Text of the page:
Also since buckling is known to occur before other failures in Garand operating rods, they can be neglected

jlbraun
June 5, 2008, 03:18 PM
Yay for engineering!

LB7_Driver
June 5, 2008, 03:33 PM
Are the formulas used for a straight section of rod, or a bent section?

A section of tubing that is not straight will bend under a much lower load than a section that is straight. You mention this in your write-up, though I wonder if the formula(s) are valid for a curved section of tubing.

30Cal
June 5, 2008, 04:12 PM
My guess would be it'd be significantly lower due to the bends pre-existing in the rod.

Also, the poppet isn't a relief. It opens inward (as in when you install the grenade launcher). Pressure inside the gas cyl seals the poppet firmly against it's seat. Scroll down a this link a couple pages to see the grenade launching action.

http://www.chestnutridge.com/gchart.asp

10X
June 5, 2008, 05:03 PM
I think you may have missed something regarding the late plug with the valve.

That valve is there so a rifle grenade launcher pin presses open the valve to allow gas to escape when a rifle grenade is fired.

In my young M1 days in the 1960s I bent a rod. I was firing USGI ammo. What I didn't know was that WWI ammo was not compatible with the M1. It had to be WWII ammo. The ammo wasn't over (chamber) pressure, it had too much port pressure. The late gas plug mattered not.

GarandOwner
June 5, 2008, 05:28 PM
Also, the poppet isn't a relief. It opens inward (as in when you install the grenade launcher). Pressure inside the gas cyl seals the poppet firmly against it's seat. Scroll down a this link a couple pages to see the grenade launching action.

.30 cal Thanks for the information about the Gas plug, I was wondering about how it worked.

The late gas plug mattered not.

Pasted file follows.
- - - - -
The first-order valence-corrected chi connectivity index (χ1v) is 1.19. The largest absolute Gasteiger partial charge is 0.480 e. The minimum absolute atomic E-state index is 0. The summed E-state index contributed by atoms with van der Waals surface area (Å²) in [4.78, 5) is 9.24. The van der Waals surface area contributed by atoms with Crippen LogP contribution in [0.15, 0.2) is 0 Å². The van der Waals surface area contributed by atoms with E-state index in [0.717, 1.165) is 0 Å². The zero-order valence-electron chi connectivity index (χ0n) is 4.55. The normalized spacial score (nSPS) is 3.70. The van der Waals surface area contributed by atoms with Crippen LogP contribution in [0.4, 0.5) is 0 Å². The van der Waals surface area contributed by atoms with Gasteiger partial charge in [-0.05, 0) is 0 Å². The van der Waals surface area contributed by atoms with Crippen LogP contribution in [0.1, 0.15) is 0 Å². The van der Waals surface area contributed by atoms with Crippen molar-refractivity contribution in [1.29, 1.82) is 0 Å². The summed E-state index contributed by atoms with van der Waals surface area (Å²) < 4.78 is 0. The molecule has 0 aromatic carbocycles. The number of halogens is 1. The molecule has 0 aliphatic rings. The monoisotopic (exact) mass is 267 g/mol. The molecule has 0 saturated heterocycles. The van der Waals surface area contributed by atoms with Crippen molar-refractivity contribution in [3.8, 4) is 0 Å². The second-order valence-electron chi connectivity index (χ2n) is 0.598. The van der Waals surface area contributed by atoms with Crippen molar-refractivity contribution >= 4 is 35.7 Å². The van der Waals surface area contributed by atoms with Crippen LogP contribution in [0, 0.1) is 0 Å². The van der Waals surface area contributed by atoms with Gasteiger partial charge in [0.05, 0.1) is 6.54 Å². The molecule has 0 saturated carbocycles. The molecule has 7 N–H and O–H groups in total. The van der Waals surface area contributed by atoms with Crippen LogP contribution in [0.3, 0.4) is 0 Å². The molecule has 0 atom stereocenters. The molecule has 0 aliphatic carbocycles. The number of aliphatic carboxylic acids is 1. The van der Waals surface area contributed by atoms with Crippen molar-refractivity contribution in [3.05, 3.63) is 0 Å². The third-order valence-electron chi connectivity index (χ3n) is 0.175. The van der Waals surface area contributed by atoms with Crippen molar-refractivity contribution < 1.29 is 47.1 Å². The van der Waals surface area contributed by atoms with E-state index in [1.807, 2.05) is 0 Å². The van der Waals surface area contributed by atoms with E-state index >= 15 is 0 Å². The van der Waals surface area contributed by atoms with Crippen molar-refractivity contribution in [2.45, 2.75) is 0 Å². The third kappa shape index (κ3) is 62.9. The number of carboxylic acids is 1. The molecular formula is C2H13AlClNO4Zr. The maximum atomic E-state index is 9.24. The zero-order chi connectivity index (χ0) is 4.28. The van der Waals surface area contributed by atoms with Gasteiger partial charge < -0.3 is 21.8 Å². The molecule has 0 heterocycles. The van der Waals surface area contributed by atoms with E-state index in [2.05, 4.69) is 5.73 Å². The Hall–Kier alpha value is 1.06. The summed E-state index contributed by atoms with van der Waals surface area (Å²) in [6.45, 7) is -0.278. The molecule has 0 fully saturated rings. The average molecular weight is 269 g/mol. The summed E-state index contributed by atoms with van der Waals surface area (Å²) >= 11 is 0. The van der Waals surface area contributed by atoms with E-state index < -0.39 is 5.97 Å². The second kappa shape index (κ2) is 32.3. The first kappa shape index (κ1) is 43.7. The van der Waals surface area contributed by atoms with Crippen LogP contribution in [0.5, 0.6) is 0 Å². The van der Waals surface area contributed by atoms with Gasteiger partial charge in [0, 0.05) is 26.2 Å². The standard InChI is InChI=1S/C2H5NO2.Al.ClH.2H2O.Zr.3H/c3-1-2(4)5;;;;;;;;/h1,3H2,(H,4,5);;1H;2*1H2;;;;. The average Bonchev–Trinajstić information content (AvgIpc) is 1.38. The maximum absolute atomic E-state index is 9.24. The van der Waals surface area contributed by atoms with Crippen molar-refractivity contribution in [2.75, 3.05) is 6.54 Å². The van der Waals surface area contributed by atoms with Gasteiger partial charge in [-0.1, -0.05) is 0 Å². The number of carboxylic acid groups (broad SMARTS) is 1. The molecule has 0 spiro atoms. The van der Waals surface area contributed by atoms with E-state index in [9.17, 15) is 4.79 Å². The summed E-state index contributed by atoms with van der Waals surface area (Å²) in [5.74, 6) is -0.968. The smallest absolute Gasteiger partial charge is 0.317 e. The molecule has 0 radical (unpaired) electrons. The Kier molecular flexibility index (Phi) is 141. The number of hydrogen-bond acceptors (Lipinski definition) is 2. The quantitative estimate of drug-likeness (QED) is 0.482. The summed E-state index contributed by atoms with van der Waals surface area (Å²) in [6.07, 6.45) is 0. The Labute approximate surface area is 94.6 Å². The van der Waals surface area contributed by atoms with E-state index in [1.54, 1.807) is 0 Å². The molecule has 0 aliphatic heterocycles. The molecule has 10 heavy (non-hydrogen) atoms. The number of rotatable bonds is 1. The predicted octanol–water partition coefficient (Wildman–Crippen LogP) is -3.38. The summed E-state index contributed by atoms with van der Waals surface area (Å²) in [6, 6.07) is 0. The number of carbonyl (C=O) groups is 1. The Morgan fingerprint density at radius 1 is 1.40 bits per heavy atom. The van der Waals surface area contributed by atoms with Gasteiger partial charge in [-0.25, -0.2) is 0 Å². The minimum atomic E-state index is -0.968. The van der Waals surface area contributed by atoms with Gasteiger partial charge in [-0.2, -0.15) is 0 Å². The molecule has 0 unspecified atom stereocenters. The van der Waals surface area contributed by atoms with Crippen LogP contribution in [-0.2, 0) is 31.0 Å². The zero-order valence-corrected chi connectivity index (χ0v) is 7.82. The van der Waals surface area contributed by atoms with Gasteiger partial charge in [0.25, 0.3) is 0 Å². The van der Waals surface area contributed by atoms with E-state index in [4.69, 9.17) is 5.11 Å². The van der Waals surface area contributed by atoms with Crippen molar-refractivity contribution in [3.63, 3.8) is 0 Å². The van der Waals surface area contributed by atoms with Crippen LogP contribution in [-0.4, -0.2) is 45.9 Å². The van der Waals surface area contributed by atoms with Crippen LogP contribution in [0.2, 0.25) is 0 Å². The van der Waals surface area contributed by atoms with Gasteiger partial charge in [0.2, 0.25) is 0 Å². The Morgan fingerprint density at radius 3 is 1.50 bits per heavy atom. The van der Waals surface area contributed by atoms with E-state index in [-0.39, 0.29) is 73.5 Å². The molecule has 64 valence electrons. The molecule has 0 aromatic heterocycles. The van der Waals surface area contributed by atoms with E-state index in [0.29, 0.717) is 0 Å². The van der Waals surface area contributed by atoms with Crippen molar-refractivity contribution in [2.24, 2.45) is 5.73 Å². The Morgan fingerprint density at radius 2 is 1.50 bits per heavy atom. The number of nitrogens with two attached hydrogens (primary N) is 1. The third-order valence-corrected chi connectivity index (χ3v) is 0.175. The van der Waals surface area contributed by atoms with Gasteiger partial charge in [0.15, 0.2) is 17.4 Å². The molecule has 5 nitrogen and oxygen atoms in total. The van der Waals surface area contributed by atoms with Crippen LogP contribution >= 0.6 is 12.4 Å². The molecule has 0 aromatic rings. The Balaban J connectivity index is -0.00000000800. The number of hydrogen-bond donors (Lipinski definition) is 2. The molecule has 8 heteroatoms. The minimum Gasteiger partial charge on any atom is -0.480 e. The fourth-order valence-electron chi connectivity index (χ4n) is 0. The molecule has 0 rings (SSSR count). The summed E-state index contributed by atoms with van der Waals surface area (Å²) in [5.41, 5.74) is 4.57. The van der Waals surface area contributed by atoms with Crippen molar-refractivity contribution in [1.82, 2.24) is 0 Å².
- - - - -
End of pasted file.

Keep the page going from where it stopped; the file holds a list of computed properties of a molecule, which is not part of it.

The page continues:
Thanks I didn't know how the "relief valve" worked on it so I was wondering if it made a difference,

To all:

Since pressure is uniform, it acts at the centriod of the operating rod, for this reason there is no eccentricity in the force applied, so Euler's theory can be applied. Buckling occurs because of NORMAL stress, that is stress that occurs along the length of the rod. The offset will cause SHEER stress, but in order for it to fail due to sheer yielding, the sheer stress would need to be significantly larger than the normal stress. For this reason, the bar will fail due to buckling before it will fail by sheer yielding. What will cause the value to be lower than the calculated value is the fact that the bar has been yielded before, however it is nearly impossible to calculate the strength of a member that has already yielded.

This was the understanding that I took from my Solid mechanics/ statics and structural design courses, however I am an aeronautical engineer not a civil engineer. If there is anyone else will a higher understanding of these types of loadings I would appreciate any corrections if my assumptions are wrong Thanks!

MutinousDoug
June 5, 2008, 07:33 PM
GarandOwner;
I assume you are describing the rod OD as .506" and it's ID is .401"? If that is the case then the wall would be (.506-.401)/2.
The button on the end of the rod is nominally .526" dia. if memory serves so the area of that diameter is the pressure area =.2169in^2.

Please correct me if I am misunderstanding.

Doug

SlamFire1
June 5, 2008, 08:48 PM
Is the bending you calculated a permanent deformation or just a flexing?

I believe the permanent bend in the operating rod occurs in the saddle section. And that happens when the operating rod stops in front of the receiver.

I could be wrong, as I have never "bent" a M1 Garand operating rod.